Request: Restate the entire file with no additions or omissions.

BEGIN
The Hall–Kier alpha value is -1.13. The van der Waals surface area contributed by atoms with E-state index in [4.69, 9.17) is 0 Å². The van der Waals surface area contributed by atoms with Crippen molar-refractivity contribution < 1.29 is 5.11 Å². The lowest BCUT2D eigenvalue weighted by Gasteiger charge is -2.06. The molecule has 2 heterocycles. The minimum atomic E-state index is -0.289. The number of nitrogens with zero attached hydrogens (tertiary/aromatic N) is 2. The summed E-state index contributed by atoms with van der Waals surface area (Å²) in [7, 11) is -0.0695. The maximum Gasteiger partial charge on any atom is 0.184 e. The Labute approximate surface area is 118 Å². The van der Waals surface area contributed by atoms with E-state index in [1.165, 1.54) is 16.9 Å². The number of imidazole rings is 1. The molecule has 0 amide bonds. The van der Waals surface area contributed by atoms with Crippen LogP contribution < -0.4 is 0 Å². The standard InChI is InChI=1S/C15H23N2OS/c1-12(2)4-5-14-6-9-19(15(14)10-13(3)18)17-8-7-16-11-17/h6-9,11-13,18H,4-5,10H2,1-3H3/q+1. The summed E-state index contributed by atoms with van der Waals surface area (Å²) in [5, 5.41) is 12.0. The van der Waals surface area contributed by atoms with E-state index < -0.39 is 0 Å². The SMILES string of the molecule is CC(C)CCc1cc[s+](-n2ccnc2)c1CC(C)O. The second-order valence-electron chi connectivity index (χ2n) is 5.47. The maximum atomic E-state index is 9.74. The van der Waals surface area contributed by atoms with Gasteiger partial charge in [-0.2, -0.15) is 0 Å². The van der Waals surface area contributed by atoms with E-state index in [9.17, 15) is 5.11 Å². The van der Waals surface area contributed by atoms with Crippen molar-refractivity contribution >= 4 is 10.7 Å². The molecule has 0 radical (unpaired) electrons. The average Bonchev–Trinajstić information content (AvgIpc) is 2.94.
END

The Hall–Kier alpha value is -1.13. The van der Waals surface area contributed by atoms with E-state index in [4.69, 9.17) is 0 Å². The van der Waals surface area contributed by atoms with Crippen molar-refractivity contribution < 1.29 is 5.11 Å². The lowest BCUT2D eigenvalue weighted by Gasteiger charge is -2.06. The molecule has 2 heterocycles. The minimum atomic E-state index is -0.289. The number of nitrogens with zero attached hydrogens (tertiary/aromatic N) is 2. The summed E-state index contributed by atoms with van der Waals surface area (Å²) in [7, 11) is -0.0695. The maximum Gasteiger partial charge on any atom is 0.184 e. The Labute approximate surface area is 118 Å². The van der Waals surface area contributed by atoms with E-state index in [1.165, 1.54) is 16.9 Å². The number of imidazole rings is 1. The molecule has 0 amide bonds. The van der Waals surface area contributed by atoms with Crippen LogP contribution < -0.4 is 0 Å². The standard InChI is InChI=1S/C15H23N2OS/c1-12(2)4-5-14-6-9-19(15(14)10-13(3)18)17-8-7-16-11-17/h6-9,11-13,18H,4-5,10H2,1-3H3/q+1. The summed E-state index contributed by atoms with van der Waals surface area (Å²) in [5, 5.41) is 12.0. The van der Waals surface area contributed by atoms with E-state index < -0.39 is 0 Å². The SMILES string of the molecule is CC(C)CCc1cc[s+](-n2ccnc2)c1CC(C)O. The second-order valence-electron chi connectivity index (χ2n) is 5.47. The maximum atomic E-state index is 9.74. The van der Waals surface area contributed by atoms with Gasteiger partial charge in [-0.2, -0.15) is 0 Å². The van der Waals surface area contributed by atoms with E-state index in [9.17, 15) is 5.11 Å². The van der Waals surface area contributed by atoms with Crippen molar-refractivity contribution >= 4 is 10.7 Å². The molecule has 0 radical (unpaired) electrons. The average Bonchev–Trinajstić information content (AvgIpc) is 2.94.